Tuesday, March 2, 2021

Early Mainframe Games

 



Second post in a series on early video game history. Watch the video above, or just read the notes below:

  • While it was the first mainframe game to spread beyond its creators, Space War was by no means the last. Like spacewar they were all written at the few large institutions that could afford the machines, and coded in machine language for that specific make and model.
    • Sadly, system administrators would purge their systems of unauthorized programs on a regular basis, to preserve resources for the institutions' legitimate business, so it's impossible to know how many early games have been lost forever... but a decent enough handful were remembered well enough to be recreated and ported to higher-level languages and more modern machines. 
    • It's important to remember as we go on, that most of these mainframes didn't have the CRT screens of MIT's PDP-1, so long after Spacewar most of these games were instead played with peripherals like the teleprinter, a device developed in the 19th century for use with telegraph that had been adapted as an mainframe computer's output device - users typed in commands, and received printed responses on the same paper. 
  • 1964's The Sumerian Game was, if anything, even more of a pioneer in the industry than Spacewar! before it. It is generally recognized as the first economic sim, the prototypical city building game, the first edutainment title, the first game with a narrative, and the first game designed and written by a woman.
    • Initially designed as part of a study into the use of computer-based simulations as teaching aids in schools, it was written and designed by fourth grade teacher Mabel Addis, and coded by IBM programmer William McKay in the Fortran language on an IBM 7090 - a vacuum tube machine then worth almost $3 million.
    • Inspired by the game Monopoly, Addis wanted to create a game that could help teach children economic theory while avoiding the current overuse of Greek civilization as a historical framing. She instead went back to the city-states of ancient Sumer to put players in the throne of the kings of Lagash over three successive - and more economically complex - reigns.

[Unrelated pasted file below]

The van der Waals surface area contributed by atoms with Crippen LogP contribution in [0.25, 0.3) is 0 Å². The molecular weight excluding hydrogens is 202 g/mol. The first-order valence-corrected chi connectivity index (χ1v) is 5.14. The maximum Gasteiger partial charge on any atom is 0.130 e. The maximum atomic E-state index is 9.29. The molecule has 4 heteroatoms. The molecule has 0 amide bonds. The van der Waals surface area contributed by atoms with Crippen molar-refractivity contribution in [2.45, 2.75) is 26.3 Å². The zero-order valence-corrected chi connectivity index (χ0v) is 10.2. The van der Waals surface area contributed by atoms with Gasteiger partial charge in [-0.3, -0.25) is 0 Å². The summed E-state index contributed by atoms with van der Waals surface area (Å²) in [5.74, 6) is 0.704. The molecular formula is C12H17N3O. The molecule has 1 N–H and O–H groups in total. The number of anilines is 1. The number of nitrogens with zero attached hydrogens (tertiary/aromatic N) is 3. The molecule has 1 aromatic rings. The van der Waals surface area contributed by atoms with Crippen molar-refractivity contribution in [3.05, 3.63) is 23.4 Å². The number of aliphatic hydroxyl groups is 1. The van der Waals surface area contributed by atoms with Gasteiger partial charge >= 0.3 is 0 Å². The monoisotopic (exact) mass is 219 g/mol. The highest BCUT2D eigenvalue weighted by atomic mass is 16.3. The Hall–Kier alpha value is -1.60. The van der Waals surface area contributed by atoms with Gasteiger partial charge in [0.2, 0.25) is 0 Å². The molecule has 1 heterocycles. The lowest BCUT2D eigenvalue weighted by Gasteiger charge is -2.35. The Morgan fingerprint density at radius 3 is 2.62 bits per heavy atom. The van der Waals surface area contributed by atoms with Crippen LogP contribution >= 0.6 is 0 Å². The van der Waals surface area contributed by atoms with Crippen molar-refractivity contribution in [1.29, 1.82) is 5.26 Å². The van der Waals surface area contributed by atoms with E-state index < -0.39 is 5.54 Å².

• In each of the game's rounds players would be appraised of the city-state's population, farmland, and grain, and be asked how much grain would be distributed as food, planted, or stored. Subsequent rounds report on the results of these choices, as well as random events like technological innovations, droughts, or grain spoilage.
    • In the second and third sections of the game, complications were added, like deciding how much population to allocate to farming or manufacturing.
    • An expanded version of the game in 1966 added an advisor character who would interpret the events of the game for the player, along with taped audio segments and slideshow presentation - the first video game cutscenes.
    • As this was an educational study, gameplay audiences were extremely limited - each version of the Sumerian Game was played by thirty students in a single session. If that were the end of it, the game would be no more notable in the history of game development than other single-institution projects and tech demos of decades past.
    • However, in 1968 DEC employee Doug Dyment had the game explained to him by a woman who'd seen it, and decided to recreate the game in the newly developed FOCAL language on one of DEC's PDP-8 minicomputers.
    • While nowhere near as large as the 1070 or even the PDP-1, the 8 still cost nearly twenty thousand dollars in mid-60s money and weighed 250 pounds - still yet not anywhere near a consumer product.
    • Titled King of Sumeria and only replicating the first grain-focused phase of The Sumerian Game, Dyment rewrote his version to focus on the far more well known Sumerian king Hammurabi. Dyment's game grew popular in the programming community during the 1970s, with versions of it being a popular first project for hobbyists trying to pick up the skill.